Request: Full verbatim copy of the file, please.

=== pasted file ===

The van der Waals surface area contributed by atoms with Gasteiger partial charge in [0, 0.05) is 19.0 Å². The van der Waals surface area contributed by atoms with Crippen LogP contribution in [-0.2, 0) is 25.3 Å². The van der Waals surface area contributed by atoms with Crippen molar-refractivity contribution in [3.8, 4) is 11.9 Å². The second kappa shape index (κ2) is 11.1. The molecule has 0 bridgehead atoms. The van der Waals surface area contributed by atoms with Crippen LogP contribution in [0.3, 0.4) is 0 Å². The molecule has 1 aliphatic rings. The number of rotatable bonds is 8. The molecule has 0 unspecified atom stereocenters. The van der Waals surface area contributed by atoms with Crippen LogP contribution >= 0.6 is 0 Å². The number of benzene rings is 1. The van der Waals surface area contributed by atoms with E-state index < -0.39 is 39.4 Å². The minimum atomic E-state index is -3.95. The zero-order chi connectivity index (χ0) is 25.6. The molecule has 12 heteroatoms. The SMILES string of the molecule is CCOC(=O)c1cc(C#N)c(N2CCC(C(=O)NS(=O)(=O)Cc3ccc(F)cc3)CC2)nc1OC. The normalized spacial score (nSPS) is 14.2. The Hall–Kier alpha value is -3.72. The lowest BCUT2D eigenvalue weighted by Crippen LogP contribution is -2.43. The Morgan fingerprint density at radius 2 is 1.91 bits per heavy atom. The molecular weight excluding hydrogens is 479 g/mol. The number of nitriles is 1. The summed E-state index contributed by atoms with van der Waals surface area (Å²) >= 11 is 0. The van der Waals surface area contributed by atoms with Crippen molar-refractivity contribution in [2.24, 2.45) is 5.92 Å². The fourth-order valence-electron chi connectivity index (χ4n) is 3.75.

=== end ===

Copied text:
The van der Waals surface area contributed by atoms with Gasteiger partial charge in [0, 0.05) is 19.0 Å². The van der Waals surface area contributed by atoms with Crippen LogP contribution in [-0.2, 0) is 25.3 Å². The van der Waals surface area contributed by atoms with Crippen molar-refractivity contribution in [3.8, 4) is 11.9 Å². The second kappa shape index (κ2) is 11.1. The molecule has 0 bridgehead atoms. The van der Waals surface area contributed by atoms with Crippen LogP contribution in [0.3, 0.4) is 0 Å². The molecule has 1 aliphatic rings. The number of rotatable bonds is 8. The molecule has 0 unspecified atom stereocenters. The van der Waals surface area contributed by atoms with Crippen LogP contribution >= 0.6 is 0 Å². The number of benzene rings is 1. The van der Waals surface area contributed by atoms with E-state index < -0.39 is 39.4 Å². The minimum atomic E-state index is -3.95. The zero-order chi connectivity index (χ0) is 25.6. The molecule has 12 heteroatoms. The SMILES string of the molecule is CCOC(=O)c1cc(C#N)c(N2CCC(C(=O)NS(=O)(=O)Cc3ccc(F)cc3)CC2)nc1OC. The normalized spacial score (nSPS) is 14.2. The Hall–Kier alpha value is -3.72. The lowest BCUT2D eigenvalue weighted by Crippen LogP contribution is -2.43. The Morgan fingerprint density at radius 2 is 1.91 bits per heavy atom. The molecular weight excluding hydrogens is 479 g/mol. The number of nitriles is 1. The summed E-state index contributed by atoms with van der Waals surface area (Å²) >= 11 is 0. The van der Waals surface area contributed by atoms with Crippen molar-refractivity contribution in [2.24, 2.45) is 5.92 Å². The fourth-order valence-electron chi connectivity index (χ4n) is 3.75.